Has the project made life easier for the people, how has it impacted the community?
People only had access to drinking water for some parts of the year, the well-used to dry up during windy seasons and also dry seasons. People had to purely depend on water bowsers that would provide them water in an ad hoc manner whenever it came. They had to collect water of days in these utensils and conserve the little drinking water available not sure when the next supply would reach them. Today they are receiving drinking water continuously. It has taken so many generations but finally they have water. This has additional health and safety benefits especially for the children and women who were the worst affected during acute water shortages.
What other sources of water did the community have access?
They had to travel around 3-4km to a little water way to wash clothes and for their bathing. I have seen mothers carry their children in one hand and another load of clothes in the other hand or on top of their heads going to the little spring. Most of their day was gone for this, this also seriously impacted the security and protection of young girls and women, was dangerous for little children and had its own perils. People accepted it as part of their lives. The risks and dangers were something that was part of their destiny they thought, and a pattern that continued through their childhood to their adult years.
Will the present water project serve the water needs of the community?
Yes, not only drinking water they would also have water for other requirements. This is such an important area for young girl and women. Finally, they will have privacy and feel safe. This will also help them during times of sickness, nights and during rainy weather.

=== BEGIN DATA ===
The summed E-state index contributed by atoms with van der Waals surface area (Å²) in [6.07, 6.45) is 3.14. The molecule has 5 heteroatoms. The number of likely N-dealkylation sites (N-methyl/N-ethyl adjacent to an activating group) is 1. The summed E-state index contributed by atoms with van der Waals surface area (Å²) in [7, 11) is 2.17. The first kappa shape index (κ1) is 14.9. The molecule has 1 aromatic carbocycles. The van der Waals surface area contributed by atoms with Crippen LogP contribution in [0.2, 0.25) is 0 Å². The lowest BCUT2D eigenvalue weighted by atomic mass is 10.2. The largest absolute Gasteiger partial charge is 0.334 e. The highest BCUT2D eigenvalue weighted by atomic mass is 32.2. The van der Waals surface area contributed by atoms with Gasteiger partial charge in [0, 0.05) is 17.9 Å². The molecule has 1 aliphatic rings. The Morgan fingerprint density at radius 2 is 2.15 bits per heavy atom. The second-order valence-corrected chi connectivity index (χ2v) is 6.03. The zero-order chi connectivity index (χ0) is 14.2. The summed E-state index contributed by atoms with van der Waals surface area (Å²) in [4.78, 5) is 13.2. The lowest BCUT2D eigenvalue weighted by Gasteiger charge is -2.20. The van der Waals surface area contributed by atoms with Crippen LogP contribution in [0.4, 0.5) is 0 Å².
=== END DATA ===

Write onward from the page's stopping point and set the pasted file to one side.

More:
What is the overall hygiene and sanitation situation?
There could be some improvements. Some have toilets while there are others who do not have toilets. Some may now look at the need for toilets as well.
What are the challenges apart from the economy /price escalation/inflation and COVID-19?
The estates are owned by Private companies and the lands of their line houses that they live are not owned by them. The government administrative system classifies these as private owned properties and would not get involved even when they have funds from various bi-lateral or multi-lateral grants. The worst is when you need to get approvals, there is no provision for owners of land to provide permission for constructions etc and even the management in the estate do not have the power over these matters since they personally do not own the properties but often owned by large public quoted companies. So administratively to obtain approval for work is a nightmare. The work in these estates take a longer duration than others. The people cannot directly approach the estate management and they need to approach through their trade unions that are now extremely political. So therefore any project has to negotiate between the government, the estate management and the trade unions. Each group is also worried about the repercussions they may have to face.
What are your final thoughts about the water project to a community in the Dyraaba estate ?
I wish all development projects will consider the interest of the people as a priority and meet the needs of the people like it happened in this project. Development work has to meet the needs of the people. Thank God, this project is a huge success and that much I can tell you!